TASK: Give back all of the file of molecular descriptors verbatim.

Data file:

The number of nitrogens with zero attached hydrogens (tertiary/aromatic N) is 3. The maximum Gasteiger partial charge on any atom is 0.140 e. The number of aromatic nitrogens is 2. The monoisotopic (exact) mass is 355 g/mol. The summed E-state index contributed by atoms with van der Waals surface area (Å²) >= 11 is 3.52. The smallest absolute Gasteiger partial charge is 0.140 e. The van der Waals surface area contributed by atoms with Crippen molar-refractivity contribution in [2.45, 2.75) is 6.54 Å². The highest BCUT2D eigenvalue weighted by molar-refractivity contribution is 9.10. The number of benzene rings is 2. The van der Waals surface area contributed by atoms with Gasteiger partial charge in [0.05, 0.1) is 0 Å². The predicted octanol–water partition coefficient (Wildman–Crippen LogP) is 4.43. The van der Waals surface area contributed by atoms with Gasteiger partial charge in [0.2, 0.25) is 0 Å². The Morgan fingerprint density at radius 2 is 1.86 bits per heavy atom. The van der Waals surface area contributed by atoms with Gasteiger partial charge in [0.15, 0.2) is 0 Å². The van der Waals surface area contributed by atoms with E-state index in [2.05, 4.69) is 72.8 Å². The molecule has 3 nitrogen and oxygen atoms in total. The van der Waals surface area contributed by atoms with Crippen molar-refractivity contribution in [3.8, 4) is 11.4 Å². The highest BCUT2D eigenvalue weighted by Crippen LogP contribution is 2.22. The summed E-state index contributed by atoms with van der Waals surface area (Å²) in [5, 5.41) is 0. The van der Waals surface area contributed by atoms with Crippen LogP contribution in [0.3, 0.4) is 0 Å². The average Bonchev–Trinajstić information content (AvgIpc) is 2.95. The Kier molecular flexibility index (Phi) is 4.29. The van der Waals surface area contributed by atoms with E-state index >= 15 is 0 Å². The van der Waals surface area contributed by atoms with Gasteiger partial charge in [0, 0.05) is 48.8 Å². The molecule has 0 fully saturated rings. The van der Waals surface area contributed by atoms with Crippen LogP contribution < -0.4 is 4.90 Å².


The number of nitrogens with zero attached hydrogens (tertiary/aromatic N) is 3. The maximum Gasteiger partial charge on any atom is 0.140 e. The number of aromatic nitrogens is 2. The monoisotopic (exact) mass is 355 g/mol. The summed E-state index contributed by atoms with van der Waals surface area (Å²) >= 11 is 3.52. The smallest absolute Gasteiger partial charge is 0.140 e. The van der Waals surface area contributed by atoms with Crippen molar-refractivity contribution in [2.45, 2.75) is 6.54 Å². The highest BCUT2D eigenvalue weighted by molar-refractivity contribution is 9.10. The number of benzene rings is 2. The van der Waals surface area contributed by atoms with Gasteiger partial charge in [0.05, 0.1) is 0 Å². The predicted octanol–water partition coefficient (Wildman–Crippen LogP) is 4.43. The van der Waals surface area contributed by atoms with Gasteiger partial charge in [0.2, 0.25) is 0 Å². The Morgan fingerprint density at radius 2 is 1.86 bits per heavy atom. The van der Waals surface area contributed by atoms with Gasteiger partial charge in [0.15, 0.2) is 0 Å². The van der Waals surface area contributed by atoms with E-state index in [2.05, 4.69) is 72.8 Å². The molecule has 3 nitrogen and oxygen atoms in total. The van der Waals surface area contributed by atoms with Crippen molar-refractivity contribution in [3.8, 4) is 11.4 Å². The highest BCUT2D eigenvalue weighted by Crippen LogP contribution is 2.22. The summed E-state index contributed by atoms with van der Waals surface area (Å²) in [5, 5.41) is 0. The van der Waals surface area contributed by atoms with Crippen LogP contribution in [0.3, 0.4) is 0 Å². The average Bonchev–Trinajstić information content (AvgIpc) is 2.95. The Kier molecular flexibility index (Phi) is 4.29. The van der Waals surface area contributed by atoms with E-state index >= 15 is 0 Å². The van der Waals surface area contributed by atoms with Gasteiger partial charge in [0, 0.05) is 48.8 Å². The molecule has 0 fully saturated rings. The van der Waals surface area contributed by atoms with Crippen LogP contribution < -0.4 is 4.90 Å².